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The Lookout | April 13, 2021

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Staff Editorial from The Lookout: Teachers need supplies, not guns

Staff Editorial from The Lookout: Teachers need supplies, not guns
  • On March 15, 2018

Every time there is a school shooting, the idea to either post armed guards or arm school faculty enters the debate.

The Lookout staff sternly opposes the concept of arming schoolteachers and expecting them to defend students in a hostile threat situation.

We know that many teachers work in underfunded schools with barely enough paper to print assignments, or in schools that can’t provide tissues during cold and flu season.

Twitter was alight with various retweets and comments on the $67 million budget proposal that came out of the Republican-controlled Florida Senate Appropriations Committee.

The proposal was designed to establish a program for teachers to get weapons training and be supplied with guns.

Meanwhile, Kyle Parrow, a senior from Marjory Stoneman Douglas High School (MSD), tweeted about MSD’s lack of regular supplies. MSD is where 17 students were killed in the recent school shooting.

“At one point in the school year, Douglas ran out of paper for more than a week,” Parrow tweeted. “Teacher’s couldn’t print tests, worksheets or homework. But, they can throw down 67 million to arm teachers.”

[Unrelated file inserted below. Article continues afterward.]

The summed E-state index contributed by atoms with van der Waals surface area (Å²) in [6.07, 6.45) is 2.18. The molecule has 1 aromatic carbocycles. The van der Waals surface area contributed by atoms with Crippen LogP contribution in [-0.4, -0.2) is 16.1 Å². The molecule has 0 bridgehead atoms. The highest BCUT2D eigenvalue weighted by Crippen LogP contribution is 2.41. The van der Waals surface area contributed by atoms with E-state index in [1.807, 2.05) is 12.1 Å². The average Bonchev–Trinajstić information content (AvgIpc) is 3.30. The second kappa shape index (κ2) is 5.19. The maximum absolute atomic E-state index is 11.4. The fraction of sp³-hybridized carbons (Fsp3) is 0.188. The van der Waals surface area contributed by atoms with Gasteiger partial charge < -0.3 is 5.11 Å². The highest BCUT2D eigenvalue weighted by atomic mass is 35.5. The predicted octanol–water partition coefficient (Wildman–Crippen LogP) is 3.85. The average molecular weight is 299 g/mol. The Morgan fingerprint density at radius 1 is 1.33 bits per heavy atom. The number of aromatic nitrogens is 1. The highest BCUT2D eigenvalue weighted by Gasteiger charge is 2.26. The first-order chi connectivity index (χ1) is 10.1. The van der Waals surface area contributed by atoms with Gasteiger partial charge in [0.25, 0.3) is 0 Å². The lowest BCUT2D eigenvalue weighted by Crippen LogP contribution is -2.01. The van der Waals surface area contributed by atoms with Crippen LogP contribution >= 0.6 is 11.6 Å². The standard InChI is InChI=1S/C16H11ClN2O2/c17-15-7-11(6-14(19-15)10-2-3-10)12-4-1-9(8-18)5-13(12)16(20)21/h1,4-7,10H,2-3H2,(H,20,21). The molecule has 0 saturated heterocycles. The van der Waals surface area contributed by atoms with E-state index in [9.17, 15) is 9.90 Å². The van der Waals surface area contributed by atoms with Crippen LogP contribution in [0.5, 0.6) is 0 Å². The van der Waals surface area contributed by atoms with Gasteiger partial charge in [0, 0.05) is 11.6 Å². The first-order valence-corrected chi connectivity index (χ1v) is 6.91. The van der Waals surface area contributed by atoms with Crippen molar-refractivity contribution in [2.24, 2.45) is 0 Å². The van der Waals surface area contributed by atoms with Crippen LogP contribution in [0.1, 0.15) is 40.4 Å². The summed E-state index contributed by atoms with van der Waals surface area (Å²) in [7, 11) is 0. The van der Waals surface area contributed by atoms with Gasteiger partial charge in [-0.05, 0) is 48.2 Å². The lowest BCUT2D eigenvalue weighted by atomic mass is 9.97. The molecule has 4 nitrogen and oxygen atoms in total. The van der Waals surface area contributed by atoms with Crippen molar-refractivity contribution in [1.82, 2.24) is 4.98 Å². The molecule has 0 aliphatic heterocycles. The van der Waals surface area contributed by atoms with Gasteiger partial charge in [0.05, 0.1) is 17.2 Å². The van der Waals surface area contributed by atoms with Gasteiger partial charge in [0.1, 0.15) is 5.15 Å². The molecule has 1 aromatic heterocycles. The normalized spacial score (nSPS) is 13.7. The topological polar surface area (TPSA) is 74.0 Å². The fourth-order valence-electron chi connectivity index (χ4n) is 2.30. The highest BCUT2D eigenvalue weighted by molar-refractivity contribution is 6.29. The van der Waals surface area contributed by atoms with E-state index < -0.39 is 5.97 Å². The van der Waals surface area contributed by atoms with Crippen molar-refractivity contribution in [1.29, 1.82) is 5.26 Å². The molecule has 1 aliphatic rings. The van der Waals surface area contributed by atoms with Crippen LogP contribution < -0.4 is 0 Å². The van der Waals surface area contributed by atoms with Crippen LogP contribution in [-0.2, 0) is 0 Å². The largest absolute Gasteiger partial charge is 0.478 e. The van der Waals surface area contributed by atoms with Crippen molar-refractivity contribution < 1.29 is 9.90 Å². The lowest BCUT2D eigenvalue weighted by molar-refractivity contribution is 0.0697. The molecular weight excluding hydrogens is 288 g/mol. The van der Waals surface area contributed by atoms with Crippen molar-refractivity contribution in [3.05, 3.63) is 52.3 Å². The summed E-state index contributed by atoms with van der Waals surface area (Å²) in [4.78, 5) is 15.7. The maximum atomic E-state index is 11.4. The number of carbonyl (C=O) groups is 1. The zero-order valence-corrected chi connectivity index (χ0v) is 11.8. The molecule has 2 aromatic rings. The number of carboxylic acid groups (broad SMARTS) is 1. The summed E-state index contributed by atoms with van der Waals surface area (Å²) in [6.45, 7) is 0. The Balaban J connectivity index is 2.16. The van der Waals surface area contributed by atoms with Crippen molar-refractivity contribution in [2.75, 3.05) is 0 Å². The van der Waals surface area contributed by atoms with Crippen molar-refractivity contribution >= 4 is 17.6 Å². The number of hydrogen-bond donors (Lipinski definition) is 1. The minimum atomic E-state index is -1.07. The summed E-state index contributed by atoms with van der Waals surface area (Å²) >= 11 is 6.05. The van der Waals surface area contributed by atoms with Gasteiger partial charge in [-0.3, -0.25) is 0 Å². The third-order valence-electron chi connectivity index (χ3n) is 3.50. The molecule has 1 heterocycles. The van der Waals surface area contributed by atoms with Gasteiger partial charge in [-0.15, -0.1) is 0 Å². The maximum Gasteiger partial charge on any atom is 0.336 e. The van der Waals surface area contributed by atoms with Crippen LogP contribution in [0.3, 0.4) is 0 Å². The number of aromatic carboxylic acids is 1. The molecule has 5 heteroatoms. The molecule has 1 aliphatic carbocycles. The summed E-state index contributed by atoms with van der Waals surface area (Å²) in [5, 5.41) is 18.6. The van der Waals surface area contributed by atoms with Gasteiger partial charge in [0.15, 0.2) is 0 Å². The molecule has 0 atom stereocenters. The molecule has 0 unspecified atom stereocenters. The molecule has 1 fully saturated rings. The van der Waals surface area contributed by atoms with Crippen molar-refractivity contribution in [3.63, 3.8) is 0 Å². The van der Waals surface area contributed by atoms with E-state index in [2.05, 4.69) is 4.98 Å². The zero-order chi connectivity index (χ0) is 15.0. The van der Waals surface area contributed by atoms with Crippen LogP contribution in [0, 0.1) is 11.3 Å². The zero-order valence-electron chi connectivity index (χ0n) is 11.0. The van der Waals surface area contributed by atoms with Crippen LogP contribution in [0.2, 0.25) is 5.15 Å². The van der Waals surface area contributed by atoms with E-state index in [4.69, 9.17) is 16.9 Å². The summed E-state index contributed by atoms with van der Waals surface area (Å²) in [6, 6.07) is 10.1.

If the budget is as bad at MSD as this tweet makes it sound, the state should be approving bigger budgets for everyday functions of schools, not arming them to the teeth.

In yet another bumbling attempt to create effective gun-control legislature, New York passed the “assault weapons ban,” which, according to Florida Senator Marco Rubio, is leaving massive loopholes.

Rubio was featured heavily on CNN with video clips from a Florida town hall meeting where the father of a dead student read him the riot act.

Rubio stumbled again in his replies to the man’s questions and lost the favor of the entire room. All of this goes to illustrate that pleasing grieving parents who want drastic steps taken is not easy.

Being a politician responsible for answering all of these concerns is not easy. Establishing effective gun-control in a nation full of gun users and wounded families is not easy.

Arming teachers will not reduce violence in schools. Banning “assault weapons” will not reduce violence in schools.

The Lookout staff feels that the fires of debate must be quenched and the fresh wounds must be healed before productive discussion can occur.